Good luck!

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« Reply #12 on: November 13, 2008, 07:14:54 PM »

,,,,,the Monkey Wrench gang has already been written.
http://en.wikipedia.org/wiki/The_Monkey_Wrench_Gang
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« Reply #13 on: November 13, 2008, 07:55:57 PM »

The most delicate and critical component of a diesel engine is the fuel pump. Sine diesel has to pump to extremely high pressure (~10,000 to 30,000 psi), the pump piston has very very small clearance and it use the diesel fuel as lubricant. Any trace of water, foreign fluid will ruin your pump.

Since sugar is not soluble in diesel, it will be just like dirt in fuel. Unless you have water in the tank, the sugar will dissolve into that water and eventually give you problem.

I say just disconnect the line and drain the tank.

Lucky you, if they pour some liquid such as brake fluid or alcohol in your tank, you would not have known it.
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« Reply #14 on: November 13, 2008, 09:20:09 PM »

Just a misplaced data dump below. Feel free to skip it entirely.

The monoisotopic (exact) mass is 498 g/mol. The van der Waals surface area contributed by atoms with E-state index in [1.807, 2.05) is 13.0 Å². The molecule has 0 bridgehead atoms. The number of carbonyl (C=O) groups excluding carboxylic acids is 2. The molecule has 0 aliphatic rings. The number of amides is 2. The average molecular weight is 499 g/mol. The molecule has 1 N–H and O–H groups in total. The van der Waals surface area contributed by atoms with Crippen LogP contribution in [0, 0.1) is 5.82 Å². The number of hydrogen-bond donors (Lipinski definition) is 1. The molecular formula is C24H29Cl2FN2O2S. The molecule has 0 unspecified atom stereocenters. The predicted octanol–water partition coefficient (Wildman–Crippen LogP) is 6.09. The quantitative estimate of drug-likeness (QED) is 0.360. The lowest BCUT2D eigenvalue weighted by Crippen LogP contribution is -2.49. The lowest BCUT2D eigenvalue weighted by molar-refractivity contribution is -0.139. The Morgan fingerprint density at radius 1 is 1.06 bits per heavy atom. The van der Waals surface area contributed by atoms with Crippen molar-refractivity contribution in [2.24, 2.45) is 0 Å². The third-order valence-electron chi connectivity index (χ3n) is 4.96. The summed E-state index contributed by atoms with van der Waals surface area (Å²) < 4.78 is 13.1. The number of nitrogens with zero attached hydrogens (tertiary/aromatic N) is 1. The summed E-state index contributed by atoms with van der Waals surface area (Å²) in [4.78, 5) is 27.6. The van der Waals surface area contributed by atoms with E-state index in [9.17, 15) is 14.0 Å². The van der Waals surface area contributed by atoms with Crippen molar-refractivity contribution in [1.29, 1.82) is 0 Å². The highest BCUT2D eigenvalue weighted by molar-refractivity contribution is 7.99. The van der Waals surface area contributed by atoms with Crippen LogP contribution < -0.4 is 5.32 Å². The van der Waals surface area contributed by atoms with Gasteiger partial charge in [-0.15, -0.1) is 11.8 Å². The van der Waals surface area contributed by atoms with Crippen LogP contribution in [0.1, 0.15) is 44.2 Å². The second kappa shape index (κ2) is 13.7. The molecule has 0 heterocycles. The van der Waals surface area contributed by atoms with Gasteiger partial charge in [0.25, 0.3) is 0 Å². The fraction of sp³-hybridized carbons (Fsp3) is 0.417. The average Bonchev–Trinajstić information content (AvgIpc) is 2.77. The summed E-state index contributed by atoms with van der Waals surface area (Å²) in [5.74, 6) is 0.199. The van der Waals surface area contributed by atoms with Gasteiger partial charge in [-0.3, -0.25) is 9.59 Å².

Quote
If we were talking about oh, say, another sugary-compound commonly found in an engine's cooling system....  Say, maybe, a couple gallons of antifreeze (ethylene glycol is nothing more than a complex sugar)

OK, this is off-topic, but this does remind me of a call to a local auto guru radio show (Paul Brand).  The caller was winterizing his boat, and got a little bit mixed up as to which opening was which.  He poured the RV antifreeze into the fuel tank.

Fortunately, he didn't run the engine.  I think the only remedy was to drain the tank, and hope that the two liquids weren't soluble in each other.  If they were mixed, I think you would have a lot of toxic waste on your hands.